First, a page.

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Let's say that I have two arrays in the form

a = [0, 0, 1, 1, 2, 3, 3, 3, 4, 4, 5, 6]
b = [1, 2, 1, 2, 1, 4, 7, 9, 4, 8, 1, 1]

As you can see, the above arrays are sorted, when considered a and b as columns of a super array.

Now, I want to do a searchsorted on this array. For instance, if I search for (3, 7) (a = 3 and b = 7), I should get 6.

Whenever there are duplicate values in a, the search should continue with values in b.

Is there a built-in numpy method to do it? Or what could be the efficient way to do it, assuming that I have million entries in my array.

I tried with numpy.recarray, to create one recarray with a and b and tried searching in it, but I am getting the following error.

TypeError: expected a readable buffer object

Any help is much appreciated.

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b is not sorted actually –  Nicolas Barbey Aug 8 '12 at 16:15

6 Answers 6

up vote 3 down vote accepted

You're almost there. It's just that numpy.record (which is what I assume you used, given the error message you received) isn't really what you want; just create a one-item record array:

>>> a_b = numpy.rec.fromarrays((a, b))
>>> a_b
rec.array([(0, 1), (0, 2), (1, 1), (1, 2), (2, 1), (3, 4), (3, 7), (3, 9),
       (4, 4), (4, 8), (5, 1), (6, 1)], 
      dtype=[('f0', '<i8'), ('f1', '<i8')])
>>> numpy.searchsorted(a_b, numpy.array((3, 7), dtype=a_b.dtype))
6

It might also be useful to know that sort and argsort sort record arrays lexically, and there is also lexsort. An example using lexsort:

>>> random_idx = numpy.random.permutation(range(12))
>>> a = numpy.array(a)[random_idx]
>>> b = numpy.array(b)[random_idx]
>>> sorted_idx = numpy.lexsort((b, a))
>>> a[sorted_idx]
array([0, 0, 1, 1, 2, 3, 3, 3, 4, 4, 5, 6])
>>> b[sorted_idx]
array([1, 2, 1, 2, 1, 4, 7, 9, 4, 8, 1, 1])

Sorting record arrays:

>>> a_b = numpy.rec.fromarrays((a, b))
>>> a_b[a_b.argsort()]
rec.array([(0, 1), (0, 2), (1, 1), (1, 2), (2, 1), (3, 4), (3, 7), (3, 9),
       (4, 4), (4, 8), (5, 1), (6, 1)], 
      dtype=[('f0', '<i8'), ('f1', '<i8')])
>>> a_b.sort()
>>> a_b
rec.array([(0, 1), (0, 2), (1, 1), (1, 2), (2, 1), (3, 4), (3, 7), (3, 9),
       (4, 4), (4, 8), (5, 1), (6, 1)], 
      dtype=[('f0', '<i8'), ('f1', '<i8')])
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Perfect! I just missed that. Thanks! –  Senthil Babu Aug 8 '12 at 21:52

You could use a repeated searchsorted from left and right:

left, right = np.searchsorted(a, 3, side='left'), np.searchsorted(a, 3, side='right')
index = left + np.searchsorted(b[left:right], 7)
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1  
I was going to post the same.. (I prefer to use a named argument for the side it reads better imo side='right'.) –  Charles Beattie Aug 8 '12 at 16:16
    
Yes, that does read better; thanks. –  ecatmur Aug 8 '12 at 16:17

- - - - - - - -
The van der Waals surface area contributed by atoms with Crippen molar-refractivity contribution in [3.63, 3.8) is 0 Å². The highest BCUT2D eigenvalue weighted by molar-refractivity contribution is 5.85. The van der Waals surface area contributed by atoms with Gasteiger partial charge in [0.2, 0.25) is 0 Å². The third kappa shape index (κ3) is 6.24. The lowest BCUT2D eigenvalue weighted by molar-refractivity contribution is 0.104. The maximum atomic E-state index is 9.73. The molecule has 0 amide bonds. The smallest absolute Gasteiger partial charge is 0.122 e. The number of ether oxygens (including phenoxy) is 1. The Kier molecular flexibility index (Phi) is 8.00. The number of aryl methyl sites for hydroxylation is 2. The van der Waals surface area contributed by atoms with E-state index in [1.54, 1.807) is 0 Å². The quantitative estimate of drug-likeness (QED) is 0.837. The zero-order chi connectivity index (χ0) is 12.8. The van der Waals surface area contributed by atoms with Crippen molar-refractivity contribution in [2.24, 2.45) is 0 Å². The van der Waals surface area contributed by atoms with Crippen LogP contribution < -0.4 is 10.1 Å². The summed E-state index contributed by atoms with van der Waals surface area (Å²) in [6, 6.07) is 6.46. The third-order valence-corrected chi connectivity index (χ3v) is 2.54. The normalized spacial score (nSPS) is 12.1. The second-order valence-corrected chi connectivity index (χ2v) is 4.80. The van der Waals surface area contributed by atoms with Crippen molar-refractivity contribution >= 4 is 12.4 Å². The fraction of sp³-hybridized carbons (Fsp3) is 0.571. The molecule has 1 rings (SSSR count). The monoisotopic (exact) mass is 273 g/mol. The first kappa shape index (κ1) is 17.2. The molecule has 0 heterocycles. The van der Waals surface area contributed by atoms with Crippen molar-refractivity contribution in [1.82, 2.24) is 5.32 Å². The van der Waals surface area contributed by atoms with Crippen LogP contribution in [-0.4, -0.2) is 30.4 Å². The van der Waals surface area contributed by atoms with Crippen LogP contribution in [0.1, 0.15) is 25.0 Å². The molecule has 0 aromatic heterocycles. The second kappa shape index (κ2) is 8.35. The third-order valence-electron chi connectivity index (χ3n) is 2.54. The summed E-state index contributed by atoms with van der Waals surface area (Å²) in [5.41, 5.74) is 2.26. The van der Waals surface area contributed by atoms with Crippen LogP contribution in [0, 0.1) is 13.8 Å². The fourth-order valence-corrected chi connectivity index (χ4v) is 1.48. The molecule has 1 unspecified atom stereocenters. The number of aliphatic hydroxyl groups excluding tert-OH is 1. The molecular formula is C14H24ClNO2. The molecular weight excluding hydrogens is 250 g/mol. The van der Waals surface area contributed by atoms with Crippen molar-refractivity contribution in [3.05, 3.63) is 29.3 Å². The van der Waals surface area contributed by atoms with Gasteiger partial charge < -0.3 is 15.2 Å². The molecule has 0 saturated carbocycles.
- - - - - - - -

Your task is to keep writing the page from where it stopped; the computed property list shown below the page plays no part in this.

+1 it works for me –  Nicolas Barbey Aug 8 '12 at 16:30
    
Very good one. But if I have more columns, the solution won't scale. By that I mean, more work to python interpreter senderly has just given the solution that I wanted. –  Senthil Babu Aug 8 '12 at 21:58

This works for me:

>>> a = [0, 0, 1, 1, 2, 3, 3, 3, 4, 4, 5, 6]
>>> b = [1, 2, 1, 2, 1, 4, 7, 9, 4, 8, 1, 1]
>>> Z = numpy.array(zip(a, b), dtype=[('a','int'), ('b','int')])
>>> Z.searchsorted(numpy.asarray((3,7), dtype=Z.dtype))
6

I think the trick might be to make sure the argument to searchsorted has the same dtype as the array. When I try Z.searchsorted((3, 7)) I get a segfault.

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Here's an interesting way to do it (though it's not the most efficient way, as I believe it's O(n) rather than O(log(n)) as ecatmur's answer would be; it is, however, more compact):

np.searchsorted(a + 1j*b, a_val + 1j*b_val)

Example:

>>> a = np.array([0, 0, 1, 1, 2, 3, 3, 3, 4, 4, 5, 6])
>>> b = np.array([1, 2, 1, 2, 1, 4, 7, 9, 4, 8, 1, 1])
>>> np.searchsorted(a + 1j*b, 4 + 1j*8)
9
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n arrays extension :

import numpy as np

def searchsorted_multi(*args):
    v = args[-1]
    if len(v) != len(args[:-1]):
        raise ValueError
    l, r = 0, len(args[0])
    ind = 0
    for vi, ai in zip(v, args[:-1]):
        l, r = [np.searchsorted(ai[l:r], vi, side) for side in ('left', 'right')]
        ind += l
    return ind

if __name__ == "__main__":
    a = [0, 0, 1, 1, 2, 3, 3, 3, 4, 4, 5, 6]
    b = [1, 2, 1, 2, 1, 4, 7, 9, 4, 8, 1, 1]
    c = [1, 2, 1, 2, 1, 4, 7, 9, 4, 8, 1, 2]

    assert(searchsorted_multi(a, b, (3, 7)) == 6)
    assert(searchsorted_multi(a, b, (3, 0)) == 5)
    assert(searchsorted_multi(a, b, c, (6, 1, 2)) == 12)
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Fails if 7 is not present in b. –  ecatmur Aug 8 '12 at 16:13
    
Indeed. Replaced my answer by another version inspired by yours :) –  Nicolas Barbey Aug 8 '12 at 16:29

Or without numpy:

>>> import bisect
>>> a = [0, 0, 1, 1, 2, 3, 3, 3, 4, 4, 5, 6]
>>> b = [1, 2, 1, 2, 1, 4, 7, 9, 4, 8, 1, 1]
>>> bisect.bisect_left(zip(a,b), (3,7))
6
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